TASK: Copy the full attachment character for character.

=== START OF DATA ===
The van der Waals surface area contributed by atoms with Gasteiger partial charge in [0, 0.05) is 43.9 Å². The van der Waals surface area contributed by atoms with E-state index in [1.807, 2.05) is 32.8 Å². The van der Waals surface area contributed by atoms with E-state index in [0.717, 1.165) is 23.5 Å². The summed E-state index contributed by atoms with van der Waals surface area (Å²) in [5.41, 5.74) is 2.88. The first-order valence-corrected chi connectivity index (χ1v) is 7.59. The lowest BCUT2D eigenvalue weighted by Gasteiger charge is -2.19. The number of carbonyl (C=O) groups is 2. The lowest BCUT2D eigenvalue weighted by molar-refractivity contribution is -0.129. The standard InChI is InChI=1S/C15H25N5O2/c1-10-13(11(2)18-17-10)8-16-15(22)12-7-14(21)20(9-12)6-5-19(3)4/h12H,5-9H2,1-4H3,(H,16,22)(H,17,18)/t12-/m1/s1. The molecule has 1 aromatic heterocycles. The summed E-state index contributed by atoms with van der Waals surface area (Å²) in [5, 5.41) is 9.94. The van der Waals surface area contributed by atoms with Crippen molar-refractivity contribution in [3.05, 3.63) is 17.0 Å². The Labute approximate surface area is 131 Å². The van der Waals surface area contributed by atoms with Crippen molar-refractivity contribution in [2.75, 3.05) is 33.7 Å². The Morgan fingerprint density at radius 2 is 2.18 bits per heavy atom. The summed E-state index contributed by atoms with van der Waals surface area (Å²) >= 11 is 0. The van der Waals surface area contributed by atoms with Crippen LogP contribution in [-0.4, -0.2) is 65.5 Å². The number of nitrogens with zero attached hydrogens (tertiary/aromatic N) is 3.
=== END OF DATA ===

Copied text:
The van der Waals surface area contributed by atoms with Gasteiger partial charge in [0, 0.05) is 43.9 Å². The van der Waals surface area contributed by atoms with E-state index in [1.807, 2.05) is 32.8 Å². The van der Waals surface area contributed by atoms with E-state index in [0.717, 1.165) is 23.5 Å². The summed E-state index contributed by atoms with van der Waals surface area (Å²) in [5.41, 5.74) is 2.88. The first-order valence-corrected chi connectivity index (χ1v) is 7.59. The lowest BCUT2D eigenvalue weighted by Gasteiger charge is -2.19. The number of carbonyl (C=O) groups is 2. The lowest BCUT2D eigenvalue weighted by molar-refractivity contribution is -0.129. The standard InChI is InChI=1S/C15H25N5O2/c1-10-13(11(2)18-17-10)8-16-15(22)12-7-14(21)20(9-12)6-5-19(3)4/h12H,5-9H2,1-4H3,(H,16,22)(H,17,18)/t12-/m1/s1. The molecule has 1 aromatic heterocycles. The summed E-state index contributed by atoms with van der Waals surface area (Å²) in [5, 5.41) is 9.94. The van der Waals surface area contributed by atoms with Crippen molar-refractivity contribution in [3.05, 3.63) is 17.0 Å². The Labute approximate surface area is 131 Å². The van der Waals surface area contributed by atoms with Crippen molar-refractivity contribution in [2.75, 3.05) is 33.7 Å². The Morgan fingerprint density at radius 2 is 2.18 bits per heavy atom. The summed E-state index contributed by atoms with van der Waals surface area (Å²) >= 11 is 0. The van der Waals surface area contributed by atoms with Crippen LogP contribution in [-0.4, -0.2) is 65.5 Å². The number of nitrogens with zero attached hydrogens (tertiary/aromatic N) is 3.